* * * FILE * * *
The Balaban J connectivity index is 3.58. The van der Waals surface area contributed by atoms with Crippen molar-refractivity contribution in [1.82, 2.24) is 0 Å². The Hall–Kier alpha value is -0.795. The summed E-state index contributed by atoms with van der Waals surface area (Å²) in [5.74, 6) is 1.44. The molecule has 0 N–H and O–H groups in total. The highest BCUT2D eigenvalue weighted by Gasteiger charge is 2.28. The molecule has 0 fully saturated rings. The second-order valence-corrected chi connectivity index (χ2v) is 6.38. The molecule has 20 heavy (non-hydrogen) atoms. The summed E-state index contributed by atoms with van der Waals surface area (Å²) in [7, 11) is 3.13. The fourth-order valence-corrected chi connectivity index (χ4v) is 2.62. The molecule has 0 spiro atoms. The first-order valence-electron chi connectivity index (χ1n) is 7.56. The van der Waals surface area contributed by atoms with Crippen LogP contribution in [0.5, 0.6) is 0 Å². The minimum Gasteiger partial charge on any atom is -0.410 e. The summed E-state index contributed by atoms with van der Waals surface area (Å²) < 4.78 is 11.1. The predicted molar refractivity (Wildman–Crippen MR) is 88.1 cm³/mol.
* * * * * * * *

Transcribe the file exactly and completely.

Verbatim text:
The Balaban J connectivity index is 3.58. The van der Waals surface area contributed by atoms with Crippen molar-refractivity contribution in [1.82, 2.24) is 0 Å². The Hall–Kier alpha value is -0.795. The summed E-state index contributed by atoms with van der Waals surface area (Å²) in [5.74, 6) is 1.44. The molecule has 0 N–H and O–H groups in total. The highest BCUT2D eigenvalue weighted by Gasteiger charge is 2.28. The molecule has 0 fully saturated rings. The second-order valence-corrected chi connectivity index (χ2v) is 6.38. The molecule has 20 heavy (non-hydrogen) atoms. The summed E-state index contributed by atoms with van der Waals surface area (Å²) in [7, 11) is 3.13. The fourth-order valence-corrected chi connectivity index (χ4v) is 2.62. The molecule has 0 spiro atoms. The first-order valence-electron chi connectivity index (χ1n) is 7.56. The van der Waals surface area contributed by atoms with Crippen LogP contribution in [0.5, 0.6) is 0 Å². The minimum Gasteiger partial charge on any atom is -0.410 e. The summed E-state index contributed by atoms with van der Waals surface area (Å²) < 4.78 is 11.1. The predicted molar refractivity (Wildman–Crippen MR) is 88.1 cm³/mol.